He was angry. “How did you …?”
“Sit!” Recovering his fear, he slid onto a chair. “You mean, how could someone who lives in Lake Shelby — actually lives there year-round — how could a small-town rube know enough to do research on the internet?”
He looked up at me, searchingly. “I’m so, so sorry. I couldn’t save her. I tried to save her.”
I said nothing. I felt the rock steady me.
“I tried. I got out of the car and gave her CPR. I tried and tried. That little girl, I held her …” His voice began to break.
“The little girl has a name. Amy Elizabeth. Do you know why? Amy was my mother’s name and Elizabeth was my husband’s mother’s name.” I slung your backpack onto the table. “Recognize the backpack, Daniel?” He shook his head. “You left it on the side of the road … along with my granddaughter.”
He recoiled. “Cerise was her favorite color, not purple, cerise.” I unzipped it and took out the photo albums. I flipped back the cover of the first one. “I want you to learn even more about Amy before I kill you.” He moaned.
“This is Amy in her crib. See how her eyes were dark blue? They later turned brown, I’m sure you didn’t notice that. Here she is sitting in her playpen on the dock. She could swim by the time she was four. Her hair was curly back then and a bit red. People used to ask, ‘Where did Amy get that red hair from?’ But that went away too. There she is on her third birthday. Look at that smile. And the cake is all over her hands. She smashed her hands into that cake until there was nothing left of it.” I saw a tear hit the plastic covering the photographs, but I was solid. Immovable. Strong.
I opened the next album. “Now, here’s Amy on the first day of kindergarten with her mother. You know her mother is a meth addict — she left Amy with us to raise and would stop by in moments of sanity. Ironic, isn’t it? My parents moved north to get out of the city, away from all the crime. Oh, well. Now look at Amy here with the ribbons. She was an artist and won prizes at school for her drawings. She wanted to illustrate picture books when she grew up. When she visited me at the library, even when she was too old to be reading them, she would sit in the little children’s section and look at them. Her favorites were Madeline.”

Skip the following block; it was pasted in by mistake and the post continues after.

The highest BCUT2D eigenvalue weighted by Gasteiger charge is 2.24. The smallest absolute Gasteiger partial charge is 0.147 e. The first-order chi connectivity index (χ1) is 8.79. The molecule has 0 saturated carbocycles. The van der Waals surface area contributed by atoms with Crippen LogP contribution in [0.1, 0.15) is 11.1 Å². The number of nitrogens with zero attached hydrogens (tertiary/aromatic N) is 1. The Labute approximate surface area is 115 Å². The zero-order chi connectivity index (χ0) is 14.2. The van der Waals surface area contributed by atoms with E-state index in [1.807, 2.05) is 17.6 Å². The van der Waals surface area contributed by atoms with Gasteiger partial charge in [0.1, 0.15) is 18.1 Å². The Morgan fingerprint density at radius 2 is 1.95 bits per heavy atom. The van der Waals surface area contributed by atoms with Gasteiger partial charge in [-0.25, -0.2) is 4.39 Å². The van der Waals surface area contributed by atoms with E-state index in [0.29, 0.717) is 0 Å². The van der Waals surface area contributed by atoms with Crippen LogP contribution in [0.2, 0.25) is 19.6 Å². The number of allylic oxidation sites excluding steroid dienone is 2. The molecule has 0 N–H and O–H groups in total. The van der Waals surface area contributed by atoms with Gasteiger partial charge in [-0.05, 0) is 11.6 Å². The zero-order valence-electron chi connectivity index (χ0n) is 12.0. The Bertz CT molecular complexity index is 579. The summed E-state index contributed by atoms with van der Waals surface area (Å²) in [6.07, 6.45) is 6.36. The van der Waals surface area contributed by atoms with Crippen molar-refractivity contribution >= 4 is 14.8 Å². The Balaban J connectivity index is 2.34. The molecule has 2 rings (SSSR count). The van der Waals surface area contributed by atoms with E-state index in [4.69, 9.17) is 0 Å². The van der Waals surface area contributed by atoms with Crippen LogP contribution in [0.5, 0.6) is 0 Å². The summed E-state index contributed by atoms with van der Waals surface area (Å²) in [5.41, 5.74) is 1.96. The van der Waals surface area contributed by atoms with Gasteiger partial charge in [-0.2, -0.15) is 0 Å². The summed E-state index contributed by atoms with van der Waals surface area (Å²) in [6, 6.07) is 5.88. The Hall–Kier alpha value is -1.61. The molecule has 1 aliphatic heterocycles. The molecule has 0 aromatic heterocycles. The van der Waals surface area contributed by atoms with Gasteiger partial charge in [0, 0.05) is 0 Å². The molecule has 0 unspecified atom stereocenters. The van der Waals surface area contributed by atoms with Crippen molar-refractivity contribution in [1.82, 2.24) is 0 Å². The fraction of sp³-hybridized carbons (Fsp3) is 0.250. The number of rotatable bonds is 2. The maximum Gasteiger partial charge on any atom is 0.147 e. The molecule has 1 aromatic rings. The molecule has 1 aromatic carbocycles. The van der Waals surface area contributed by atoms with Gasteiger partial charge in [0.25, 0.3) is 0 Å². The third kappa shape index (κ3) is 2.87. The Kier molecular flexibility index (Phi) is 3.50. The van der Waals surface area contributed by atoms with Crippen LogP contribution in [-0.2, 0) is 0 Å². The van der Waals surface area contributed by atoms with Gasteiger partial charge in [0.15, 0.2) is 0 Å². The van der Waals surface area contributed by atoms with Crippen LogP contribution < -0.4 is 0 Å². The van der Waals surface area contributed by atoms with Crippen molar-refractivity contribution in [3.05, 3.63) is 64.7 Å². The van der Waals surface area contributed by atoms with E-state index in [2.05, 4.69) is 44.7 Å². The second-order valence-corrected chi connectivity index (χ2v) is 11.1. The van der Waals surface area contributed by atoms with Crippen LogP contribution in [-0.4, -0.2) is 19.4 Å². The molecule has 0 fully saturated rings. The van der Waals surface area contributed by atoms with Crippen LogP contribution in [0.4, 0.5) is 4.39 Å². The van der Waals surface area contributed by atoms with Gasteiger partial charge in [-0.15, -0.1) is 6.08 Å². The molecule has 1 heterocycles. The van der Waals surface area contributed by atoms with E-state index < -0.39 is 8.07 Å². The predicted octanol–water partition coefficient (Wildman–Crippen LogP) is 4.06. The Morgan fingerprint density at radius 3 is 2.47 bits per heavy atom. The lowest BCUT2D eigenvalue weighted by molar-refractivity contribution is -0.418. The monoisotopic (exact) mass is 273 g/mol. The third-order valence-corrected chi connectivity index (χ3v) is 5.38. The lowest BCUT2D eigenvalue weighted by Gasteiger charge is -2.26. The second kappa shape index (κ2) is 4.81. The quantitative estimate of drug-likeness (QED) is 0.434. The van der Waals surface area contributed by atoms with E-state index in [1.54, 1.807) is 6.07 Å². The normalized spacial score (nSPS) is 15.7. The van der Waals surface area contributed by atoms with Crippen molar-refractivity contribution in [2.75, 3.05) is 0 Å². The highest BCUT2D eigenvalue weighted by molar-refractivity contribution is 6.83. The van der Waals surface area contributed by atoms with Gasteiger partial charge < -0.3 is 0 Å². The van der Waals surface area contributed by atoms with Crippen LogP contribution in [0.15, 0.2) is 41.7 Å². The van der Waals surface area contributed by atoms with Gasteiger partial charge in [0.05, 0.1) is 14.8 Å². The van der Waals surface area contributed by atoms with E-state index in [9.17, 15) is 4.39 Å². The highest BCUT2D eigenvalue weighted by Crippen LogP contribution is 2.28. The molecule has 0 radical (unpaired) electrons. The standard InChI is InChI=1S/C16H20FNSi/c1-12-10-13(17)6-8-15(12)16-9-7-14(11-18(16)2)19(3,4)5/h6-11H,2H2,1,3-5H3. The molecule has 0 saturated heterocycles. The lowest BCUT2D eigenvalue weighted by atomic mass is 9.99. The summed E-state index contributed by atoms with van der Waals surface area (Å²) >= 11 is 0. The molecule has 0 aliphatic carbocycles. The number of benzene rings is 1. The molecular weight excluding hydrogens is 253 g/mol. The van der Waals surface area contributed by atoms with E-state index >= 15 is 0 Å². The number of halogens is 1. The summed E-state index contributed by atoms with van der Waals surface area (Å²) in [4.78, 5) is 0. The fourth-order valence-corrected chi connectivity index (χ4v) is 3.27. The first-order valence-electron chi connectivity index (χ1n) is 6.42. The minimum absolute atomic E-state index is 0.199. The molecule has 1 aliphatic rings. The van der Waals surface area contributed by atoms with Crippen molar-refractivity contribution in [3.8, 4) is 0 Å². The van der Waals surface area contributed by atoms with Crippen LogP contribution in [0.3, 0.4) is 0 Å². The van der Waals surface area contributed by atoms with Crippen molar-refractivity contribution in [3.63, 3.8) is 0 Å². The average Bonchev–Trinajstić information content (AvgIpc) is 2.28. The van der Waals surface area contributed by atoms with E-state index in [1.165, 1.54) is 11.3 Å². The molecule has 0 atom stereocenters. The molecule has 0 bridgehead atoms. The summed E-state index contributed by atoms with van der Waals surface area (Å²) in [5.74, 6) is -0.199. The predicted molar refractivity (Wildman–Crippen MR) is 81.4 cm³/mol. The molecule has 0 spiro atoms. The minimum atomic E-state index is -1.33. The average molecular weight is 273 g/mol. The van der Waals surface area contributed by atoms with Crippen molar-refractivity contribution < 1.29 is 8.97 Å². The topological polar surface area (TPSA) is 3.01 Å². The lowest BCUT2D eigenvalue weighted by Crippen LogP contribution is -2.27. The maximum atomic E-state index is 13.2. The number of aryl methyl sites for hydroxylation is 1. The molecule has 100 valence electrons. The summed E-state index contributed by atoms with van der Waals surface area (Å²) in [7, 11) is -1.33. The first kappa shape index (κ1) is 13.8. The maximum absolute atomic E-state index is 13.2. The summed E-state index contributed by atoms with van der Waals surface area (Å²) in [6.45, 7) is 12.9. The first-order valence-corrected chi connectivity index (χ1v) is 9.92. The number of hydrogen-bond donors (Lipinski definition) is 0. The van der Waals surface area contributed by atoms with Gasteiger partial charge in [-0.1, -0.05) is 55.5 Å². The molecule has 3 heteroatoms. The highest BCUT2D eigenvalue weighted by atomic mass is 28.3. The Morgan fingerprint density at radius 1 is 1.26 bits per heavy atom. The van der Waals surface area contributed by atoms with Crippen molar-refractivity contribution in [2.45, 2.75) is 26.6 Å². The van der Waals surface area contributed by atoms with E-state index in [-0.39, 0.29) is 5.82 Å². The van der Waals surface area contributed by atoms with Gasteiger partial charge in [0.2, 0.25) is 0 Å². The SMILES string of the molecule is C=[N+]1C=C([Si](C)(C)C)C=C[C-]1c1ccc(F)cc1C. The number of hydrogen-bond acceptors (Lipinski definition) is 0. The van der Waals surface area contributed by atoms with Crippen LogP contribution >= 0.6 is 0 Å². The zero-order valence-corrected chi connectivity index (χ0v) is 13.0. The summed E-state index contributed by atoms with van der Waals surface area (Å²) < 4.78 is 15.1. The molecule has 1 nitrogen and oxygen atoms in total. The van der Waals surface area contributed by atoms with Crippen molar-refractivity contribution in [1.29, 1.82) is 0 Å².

“Stop, stop!” He screamed so suddenly that I felt the tremor. I almost dropped the gun.
Then, “No more, please.”
But his sobs enraged me. I jumped behind him and shoved the barrel into his back so hard that he fell over, his arms and torso flung out across the table, head to one side. “Had enough? No, not enough, I don’t think so. The pain is bad, isn’t it? And you know what, Daniel? It will never, ever go away.”
He moaned again. I stood there pressing, pressing against his back, hoping, knowing it must hurt. We breathed. Nothing happened. Time passed.
“Go ahead,” his voice was so small that I almost didn’t hear him at first. “Go ahead,” he repeated with more strength.
And, then, Amy, something happened that I didn’t expect. I could feel the rock shift a bit inside of me. The rock that has been keeping me from rising to the surface to find you again. It moved. I felt it, and so I decided not to kill him. At least not that day.
I lowered the gun and started for the door, but he didn’t move. He didn’t seem to understand that I was leaving. “What more? What more?” His question followed me down the hallway and out the front door.
I came home and slept. Slept through dinner. Your mother tried to wake me up, but I said I wasn’t feeling well, and slept until the next day, not dreaming, not seeing you, or anyone. There was only the sweet, sweet darkness. Around noon, she came in and sat on the edge of the bed, shaking me gently awake. “Mom, Mom, wake up.” She was crying, but smiling too. “The prosecutor’s office called. He’s pleading guilty.”
When I first came out on the dock tonight, I remembered a time when you were four and just learning to swim on your own. Poppy was standing in the water, coaxing you to jump from the dock, and I was sitting next to you. “C’mon, Amy, Poppy’ll catch you.” Finally, you took a deep breath and jumped, but somehow missed Poppy’s arms. Before he could reach you, I leaned over, frantically searching in the dark water, until I felt one of your arms and pulled you out. My heart was beating hard, and I held you next to me, thinking you were as frightened as I was.
Instead of crying, you looked at me seriously with those golden eyes that reflected the sun. “Nana,” you said, “I was coming up without you. Next time, let go.”
But Amy, I don’t think I can come up without you. If I stretch my hand out to the sky tonight and cover the North Star with my palm, do you see it? Does God see it? And if I ask, Amy, will you reach over? Are you strong enough to pull me out?